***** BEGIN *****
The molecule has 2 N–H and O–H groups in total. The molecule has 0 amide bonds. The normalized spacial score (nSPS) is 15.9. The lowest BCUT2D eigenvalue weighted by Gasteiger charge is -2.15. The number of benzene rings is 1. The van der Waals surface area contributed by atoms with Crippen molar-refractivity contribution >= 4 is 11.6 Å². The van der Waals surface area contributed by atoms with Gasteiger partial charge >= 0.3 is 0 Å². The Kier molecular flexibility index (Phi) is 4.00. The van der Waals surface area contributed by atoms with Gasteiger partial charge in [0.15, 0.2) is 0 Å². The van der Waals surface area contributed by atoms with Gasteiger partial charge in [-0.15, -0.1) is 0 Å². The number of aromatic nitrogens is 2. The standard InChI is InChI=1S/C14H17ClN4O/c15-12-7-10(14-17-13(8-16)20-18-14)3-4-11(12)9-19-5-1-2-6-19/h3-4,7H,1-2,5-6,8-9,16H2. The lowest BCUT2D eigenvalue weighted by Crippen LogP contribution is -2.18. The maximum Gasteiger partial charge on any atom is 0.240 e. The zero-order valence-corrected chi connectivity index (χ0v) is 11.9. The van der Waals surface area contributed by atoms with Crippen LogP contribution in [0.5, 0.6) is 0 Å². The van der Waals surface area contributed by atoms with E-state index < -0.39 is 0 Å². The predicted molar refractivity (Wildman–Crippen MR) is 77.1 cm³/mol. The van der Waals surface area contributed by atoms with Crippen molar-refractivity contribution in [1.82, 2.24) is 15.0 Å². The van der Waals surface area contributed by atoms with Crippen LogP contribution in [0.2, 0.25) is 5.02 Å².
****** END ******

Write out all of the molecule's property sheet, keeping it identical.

The molecule has 2 N–H and O–H groups in total. The molecule has 0 amide bonds. The normalized spacial score (nSPS) is 15.9. The lowest BCUT2D eigenvalue weighted by Gasteiger charge is -2.15. The number of benzene rings is 1. The van der Waals surface area contributed by atoms with Crippen molar-refractivity contribution >= 4 is 11.6 Å². The van der Waals surface area contributed by atoms with Gasteiger partial charge >= 0.3 is 0 Å². The Kier molecular flexibility index (Phi) is 4.00. The van der Waals surface area contributed by atoms with Gasteiger partial charge in [0.15, 0.2) is 0 Å². The van der Waals surface area contributed by atoms with Gasteiger partial charge in [-0.15, -0.1) is 0 Å². The number of aromatic nitrogens is 2. The standard InChI is InChI=1S/C14H17ClN4O/c15-12-7-10(14-17-13(8-16)20-18-14)3-4-11(12)9-19-5-1-2-6-19/h3-4,7H,1-2,5-6,8-9,16H2. The lowest BCUT2D eigenvalue weighted by Crippen LogP contribution is -2.18. The maximum Gasteiger partial charge on any atom is 0.240 e. The zero-order valence-corrected chi connectivity index (χ0v) is 11.9. The van der Waals surface area contributed by atoms with Crippen LogP contribution in [0.5, 0.6) is 0 Å². The van der Waals surface area contributed by atoms with E-state index < -0.39 is 0 Å². The predicted molar refractivity (Wildman–Crippen MR) is 77.1 cm³/mol. The van der Waals surface area contributed by atoms with Crippen molar-refractivity contribution in [1.82, 2.24) is 15.0 Å². The van der Waals surface area contributed by atoms with Crippen LogP contribution in [0.2, 0.25) is 5.02 Å².